Debating JFK’s Legacy
William C. Kashatus
November 22, 2013
Joseph P. Kennedy, a Wall Street power broker turned U.S. ambassador, raised his sons to believe in image above all else. “Can’t you get it into your head that it’s not important what you really are?” he told his son John shortly after he announced his candidacy for the U.S. Congress in 1946. “The only important thing is what people think you are.”
John F. Kennedy followed his father’s advice so well that he crafted an image of his New Frontier as the champion of peaceful revolution abroad and civil rights at home. But JFK’s actions did not always match this rhetoric.
Fifty years after Kennedy’s assassination, historians still find it difficult to reach agreement on his presidency. Widely divergent interpretations of his administration and character suggest that JFK left a mixed legacy.
On one hand, there are those like Arthur Schlesinger Jr. and Theodore Sorensen, members of Kennedy’s inner circle, who emphasize the lofty, idealistic rhetoric of his presidency. These apologists argue that JFK sought to develop struggling Third World countries in Latin America, Asia, and Africa through such humanitarian programs as the Peace Corps and the Alliance for Progress. That he threw the weight of the Justice Department behind civil rights leaders in their quest to desegregate public and educational institutions in the South. That he electrified the nation by proposing to put a man on the moon before the end of the 1960s.
They also argue that Kennedy’s delicate “carrot-and-stick” maneuvering with Soviet premier Nikita Khrushchev overcame a Cold War crisis in Berlin. It also allowed JFK to avert nuclear holocaust during the Cuban missile crisis in October 1962, and enabled him to reach agreement with the Soviets on the Nuclear Test Ban Treaty the following year.
On the other hand, revisionists like Thomas C. Reeves and Garry Wills argue that Kennedy was a “compulsive risk taker” who “lacked a moral center” and was “obsessed with image and style.” That his misguided effort to topple Fidel Castro’s communist revolution during the Bay of Pigs fiasco triggered a chain reaction that led to a showdown with the Soviets over offensive missiles in Cuba, and alienated the Central Intelligence Agency, which the president could ill afford to do.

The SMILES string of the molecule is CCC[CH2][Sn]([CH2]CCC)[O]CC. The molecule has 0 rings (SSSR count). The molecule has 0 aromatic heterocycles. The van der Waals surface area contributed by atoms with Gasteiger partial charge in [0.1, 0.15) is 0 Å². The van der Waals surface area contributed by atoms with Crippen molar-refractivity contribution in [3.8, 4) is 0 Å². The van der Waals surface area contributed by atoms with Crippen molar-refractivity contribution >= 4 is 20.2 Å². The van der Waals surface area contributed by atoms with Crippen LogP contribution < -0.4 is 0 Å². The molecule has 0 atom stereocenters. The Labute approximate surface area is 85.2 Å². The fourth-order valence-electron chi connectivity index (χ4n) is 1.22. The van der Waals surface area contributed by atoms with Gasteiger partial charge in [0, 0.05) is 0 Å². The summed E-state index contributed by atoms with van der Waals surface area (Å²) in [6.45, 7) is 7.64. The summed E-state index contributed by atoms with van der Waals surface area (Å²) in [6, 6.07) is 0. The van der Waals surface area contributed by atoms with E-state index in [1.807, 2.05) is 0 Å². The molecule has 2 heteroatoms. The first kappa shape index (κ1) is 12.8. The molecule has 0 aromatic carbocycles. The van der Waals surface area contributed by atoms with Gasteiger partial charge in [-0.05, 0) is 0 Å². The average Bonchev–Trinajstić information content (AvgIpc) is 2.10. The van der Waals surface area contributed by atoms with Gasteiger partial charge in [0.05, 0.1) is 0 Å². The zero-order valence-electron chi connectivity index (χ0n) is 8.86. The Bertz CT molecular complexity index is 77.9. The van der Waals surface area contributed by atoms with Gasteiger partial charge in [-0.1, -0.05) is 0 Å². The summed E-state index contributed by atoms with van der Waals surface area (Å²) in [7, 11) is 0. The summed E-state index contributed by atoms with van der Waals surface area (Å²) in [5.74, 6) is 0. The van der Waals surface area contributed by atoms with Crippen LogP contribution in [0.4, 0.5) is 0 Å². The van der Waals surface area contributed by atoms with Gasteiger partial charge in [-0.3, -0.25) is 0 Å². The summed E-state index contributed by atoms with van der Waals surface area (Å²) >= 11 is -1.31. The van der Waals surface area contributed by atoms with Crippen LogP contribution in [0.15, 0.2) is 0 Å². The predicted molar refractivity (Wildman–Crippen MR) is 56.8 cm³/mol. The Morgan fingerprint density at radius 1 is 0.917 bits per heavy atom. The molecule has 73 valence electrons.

They argue that JFK’s continuation of the American commitment to South Vietnam and its corrupt leader, Ngo Dinh Diem, escalated U.S. military involvement in that country, embroiling our nation in one of its most unpopular wars. And that Kennedy’s character flaws – his scandalous philandering, vindictiveness, and unrestrained ego – jeopardized national security.
No wonder historians have struggled for decades over how to rank JFK among the other 43 U.S. presidents.
The Siena Research Institute conducted surveys of more than 200 historians in 1982, 1990, 1994, 2002, and 2010. Kennedy ranked in the first quartile (either eighth or 10th place) in the first three surveys, but dropped to the second quartile (14th and 11th place) in the last two.
Similar surveys conducted by C-SPAN in 1999 and 2009 ranked Kennedy in the first quartile (eighth and sixth place, respectively). Still another survey by the Wall Street Journal in 2000 dropped Kennedy to the third quartile (18th place).
The only points on which historians agree is that Kennedy’s assassination and the conspiracy theories surrounding it resulted in the American people’s growing distrust of government, and that JFK hired historian Schlesinger, kept audio-recorded tapes of all Oval Office conversations, and maintained a good relationship with the press in order to cast the best possible light on his administration for the history books.
Interestingly, when Kennedy met the presidential scholar David H. Donald, in 1962, he voiced his resentment for historians who had rated some of his predecessors.
“No one has a right to grade a president,” insisted JFK. “Not unless he has sat in this chair, examined the information that comes across this desk, and understands why a president has made the decisions he’s made.”
Perhaps Kennedy’s defensiveness explains why he went to such great lengths to control his place in history, and why historians still find it so difficult to rate his presidency.